Food waste hurts everyone. These Las Vegans are doing their part to lessen the damage
IT WAS A BALMY 75-degree Monday. The grills were hot, kids running around, and parents sat quietly as teenagers waited in line for food. It’s a scene I’ve witnessed several times before, but today I marveled at the sheer quantity of food on display: miles of hot dogs, mountains of pizzas, piles of donuts, and enough chips to dehydrate an elephant. Like most people, I live life on autopilot — not always cognizant of the fact that my choices have consequences. My half-eaten donut will eventually end up in a landfill, and the unopened bag of hot dog buns will never touch the lips of a child struggling with food insecurity. What makes food waste so insidious is that — unlike issues such as deforestation, rising sea levels, and droughts — it is completely within our control.
The topic hasn’t gone unnoticed by the media, which seems to prefer covering it by the numbers: “The U.S. wastes more than 108 million pounds of food annually” … “Food waste contributes to six percent of global CO2 emissions” … “We waste enough food to feed the world two times over,” etc. Although this type of coverage has its place, treating food waste as an insurmountable obstacle neglects the efforts being made to whittle it down.
Enter Las Vegas Livestock, a nondescript pig farm 20 minutes north of Las Vegas. Before anyone was talking about methane gas emissions or sustainability, the Combs family saw this city’s buffet scene as an opportunity to bring their traditional food scrap agriculture to town. For more than 50 years, the Combs family has been upcycling foo
d waste from casinos, preventing millions of pounds of food from reaching landfills each year. Although operations like LVL make up less than 1 percent of today’s animal agriculture, Sarah Stallard (right), the company’s farm manager, believes we will eventually see a resurgence in sustainable methods.
“We are probably one of the first pig farms to showcase that it can be done on this large of a scale,” Stallard says. “And we have essentially created all the equipment that we use for ourselves and learned how to feed pigs a full and nutritious diet. I think that sustainable agriculture will eventually catch on, considering how much food waste is going to be a problem in the future.”
Much of the food we waste never reaches our plate. For commercial food waste, organizations like food banks fill that gap. When most people think of food banks, they think of a small warehouse filled with canned chili, some near-expired apple sauce, and cartons of milk. In reality, food banks such as Three Square, off North Pecos, operate less like vaults and more like Amazon distribution centers. For the almost 400,000 Southern Nevadans who are food insecure, Three Square is a lifeline that they depend on to stay fed. On an average day, the 31,000-square-foot facility turns around more than 1 million pounds of produce, meat, and cereals. Those are figures that Maurice Johnson, director of operations at Three Square, is proud of. “If you look at our fiscal year to date,” he says, “a little over 11 million pounds has been rescued from Walmart, Albertsons, Costco, Sam’s Club, and Smith’s.”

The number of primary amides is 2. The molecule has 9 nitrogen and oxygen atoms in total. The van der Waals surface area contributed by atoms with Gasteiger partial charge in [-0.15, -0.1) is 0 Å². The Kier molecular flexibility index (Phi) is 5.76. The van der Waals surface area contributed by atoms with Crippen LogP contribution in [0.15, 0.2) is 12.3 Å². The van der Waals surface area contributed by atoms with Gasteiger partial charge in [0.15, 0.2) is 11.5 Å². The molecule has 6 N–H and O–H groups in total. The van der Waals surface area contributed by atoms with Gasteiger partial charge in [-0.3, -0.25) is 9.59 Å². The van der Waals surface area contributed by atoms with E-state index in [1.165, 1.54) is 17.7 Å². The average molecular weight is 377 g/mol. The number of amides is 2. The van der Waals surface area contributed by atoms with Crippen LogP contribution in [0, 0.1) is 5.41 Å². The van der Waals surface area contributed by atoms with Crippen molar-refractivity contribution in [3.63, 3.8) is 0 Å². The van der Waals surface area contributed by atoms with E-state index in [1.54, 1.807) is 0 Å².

Despite these efforts to tackle the problem, it’s hard not to come back to the numbers. The U.S. Department of Agriculture estimates that almost 40 percent of food in the United States goes to waste. It’s a discouraging problem — but one with a simple solution, according to environmental officials: source reduction.
Consumers would only need to be mindful of their habits and reduce the volume of food they consume to put an end to food waste. The EPA advises consumers to avoid buying food they already have, take more trips to the grocery store instead of buying in bulk, and — most importantly — only cook and serve what will actually be eaten. The crusade against food waste doesn’t have to be a losing battle. If everyone pitched in, a world with food waste could be a thing of the past.